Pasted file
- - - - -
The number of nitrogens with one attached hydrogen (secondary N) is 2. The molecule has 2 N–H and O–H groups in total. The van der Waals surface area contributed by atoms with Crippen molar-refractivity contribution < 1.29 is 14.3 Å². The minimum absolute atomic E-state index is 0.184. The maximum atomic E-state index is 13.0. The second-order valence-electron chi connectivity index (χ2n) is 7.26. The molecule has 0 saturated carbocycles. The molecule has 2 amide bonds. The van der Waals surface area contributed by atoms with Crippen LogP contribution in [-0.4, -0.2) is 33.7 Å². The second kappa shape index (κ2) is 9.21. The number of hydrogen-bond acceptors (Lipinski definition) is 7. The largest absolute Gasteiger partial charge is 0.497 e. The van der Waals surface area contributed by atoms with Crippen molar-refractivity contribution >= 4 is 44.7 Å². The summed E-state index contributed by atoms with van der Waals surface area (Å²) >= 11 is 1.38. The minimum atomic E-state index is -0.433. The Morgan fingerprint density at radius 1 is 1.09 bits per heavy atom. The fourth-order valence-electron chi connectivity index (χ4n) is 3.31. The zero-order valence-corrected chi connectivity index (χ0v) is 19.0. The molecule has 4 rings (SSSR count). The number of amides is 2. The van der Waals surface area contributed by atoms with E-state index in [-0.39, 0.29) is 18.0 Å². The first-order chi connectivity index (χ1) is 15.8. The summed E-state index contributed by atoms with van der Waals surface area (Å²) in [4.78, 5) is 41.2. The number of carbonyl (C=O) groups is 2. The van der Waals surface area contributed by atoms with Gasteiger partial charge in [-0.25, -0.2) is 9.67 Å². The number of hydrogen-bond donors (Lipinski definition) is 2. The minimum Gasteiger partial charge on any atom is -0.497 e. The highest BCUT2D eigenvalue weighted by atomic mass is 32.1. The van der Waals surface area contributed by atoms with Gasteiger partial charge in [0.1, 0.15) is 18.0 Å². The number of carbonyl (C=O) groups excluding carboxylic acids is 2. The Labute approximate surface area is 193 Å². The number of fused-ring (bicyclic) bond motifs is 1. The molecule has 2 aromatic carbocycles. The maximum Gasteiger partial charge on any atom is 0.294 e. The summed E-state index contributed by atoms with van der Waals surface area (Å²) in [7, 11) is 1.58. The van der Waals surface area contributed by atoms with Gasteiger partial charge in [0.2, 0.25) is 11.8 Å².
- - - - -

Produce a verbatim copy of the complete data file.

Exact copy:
The number of nitrogens with one attached hydrogen (secondary N) is 2. The molecule has 2 N–H and O–H groups in total. The van der Waals surface area contributed by atoms with Crippen molar-refractivity contribution < 1.29 is 14.3 Å². The minimum absolute atomic E-state index is 0.184. The maximum atomic E-state index is 13.0. The second-order valence-electron chi connectivity index (χ2n) is 7.26. The molecule has 0 saturated carbocycles. The molecule has 2 amide bonds. The van der Waals surface area contributed by atoms with Crippen LogP contribution in [-0.4, -0.2) is 33.7 Å². The second kappa shape index (κ2) is 9.21. The number of hydrogen-bond acceptors (Lipinski definition) is 7. The largest absolute Gasteiger partial charge is 0.497 e. The van der Waals surface area contributed by atoms with Crippen molar-refractivity contribution >= 4 is 44.7 Å². The summed E-state index contributed by atoms with van der Waals surface area (Å²) >= 11 is 1.38. The minimum atomic E-state index is -0.433. The Morgan fingerprint density at radius 1 is 1.09 bits per heavy atom. The fourth-order valence-electron chi connectivity index (χ4n) is 3.31. The zero-order valence-corrected chi connectivity index (χ0v) is 19.0. The molecule has 4 rings (SSSR count). The number of amides is 2. The van der Waals surface area contributed by atoms with E-state index in [-0.39, 0.29) is 18.0 Å². The first-order chi connectivity index (χ1) is 15.8. The summed E-state index contributed by atoms with van der Waals surface area (Å²) in [4.78, 5) is 41.2. The number of carbonyl (C=O) groups is 2. The van der Waals surface area contributed by atoms with Gasteiger partial charge in [-0.25, -0.2) is 9.67 Å². The number of hydrogen-bond donors (Lipinski definition) is 2. The minimum Gasteiger partial charge on any atom is -0.497 e. The highest BCUT2D eigenvalue weighted by atomic mass is 32.1. The van der Waals surface area contributed by atoms with Gasteiger partial charge in [0.1, 0.15) is 18.0 Å². The number of carbonyl (C=O) groups excluding carboxylic acids is 2. The Labute approximate surface area is 193 Å². The number of fused-ring (bicyclic) bond motifs is 1. The molecule has 2 aromatic carbocycles. The maximum Gasteiger partial charge on any atom is 0.294 e. The summed E-state index contributed by atoms with van der Waals surface area (Å²) in [7, 11) is 1.58. The van der Waals surface area contributed by atoms with Gasteiger partial charge in [0.2, 0.25) is 11.8 Å².